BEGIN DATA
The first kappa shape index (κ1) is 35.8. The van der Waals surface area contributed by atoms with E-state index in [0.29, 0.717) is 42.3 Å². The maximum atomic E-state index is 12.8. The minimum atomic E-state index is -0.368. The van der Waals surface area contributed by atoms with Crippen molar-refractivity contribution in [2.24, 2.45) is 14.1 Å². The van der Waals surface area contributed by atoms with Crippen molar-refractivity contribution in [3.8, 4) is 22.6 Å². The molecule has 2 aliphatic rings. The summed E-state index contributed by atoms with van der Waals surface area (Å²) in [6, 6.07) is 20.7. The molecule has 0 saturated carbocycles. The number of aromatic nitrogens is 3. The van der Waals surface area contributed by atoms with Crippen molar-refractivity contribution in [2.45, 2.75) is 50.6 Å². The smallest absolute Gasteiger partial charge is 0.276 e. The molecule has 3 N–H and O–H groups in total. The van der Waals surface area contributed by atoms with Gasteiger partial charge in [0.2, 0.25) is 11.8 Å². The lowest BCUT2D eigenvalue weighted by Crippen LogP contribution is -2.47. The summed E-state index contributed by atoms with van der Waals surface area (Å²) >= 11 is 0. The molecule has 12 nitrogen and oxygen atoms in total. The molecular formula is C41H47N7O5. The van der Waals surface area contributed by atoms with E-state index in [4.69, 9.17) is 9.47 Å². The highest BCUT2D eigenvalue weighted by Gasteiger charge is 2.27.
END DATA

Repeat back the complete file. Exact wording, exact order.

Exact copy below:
The first kappa shape index (κ1) is 35.8. The van der Waals surface area contributed by atoms with E-state index in [0.29, 0.717) is 42.3 Å². The maximum atomic E-state index is 12.8. The minimum atomic E-state index is -0.368. The van der Waals surface area contributed by atoms with Crippen molar-refractivity contribution in [2.24, 2.45) is 14.1 Å². The van der Waals surface area contributed by atoms with Crippen molar-refractivity contribution in [3.8, 4) is 22.6 Å². The molecule has 2 aliphatic rings. The summed E-state index contributed by atoms with van der Waals surface area (Å²) in [6, 6.07) is 20.7. The molecule has 0 saturated carbocycles. The number of aromatic nitrogens is 3. The van der Waals surface area contributed by atoms with Crippen molar-refractivity contribution in [2.45, 2.75) is 50.6 Å². The smallest absolute Gasteiger partial charge is 0.276 e. The molecule has 3 N–H and O–H groups in total. The van der Waals surface area contributed by atoms with Gasteiger partial charge in [0.2, 0.25) is 11.8 Å². The lowest BCUT2D eigenvalue weighted by Crippen LogP contribution is -2.47. The summed E-state index contributed by atoms with van der Waals surface area (Å²) >= 11 is 0. The molecule has 12 nitrogen and oxygen atoms in total. The molecular formula is C41H47N7O5. The van der Waals surface area contributed by atoms with E-state index in [4.69, 9.17) is 9.47 Å². The highest BCUT2D eigenvalue weighted by Gasteiger charge is 2.27.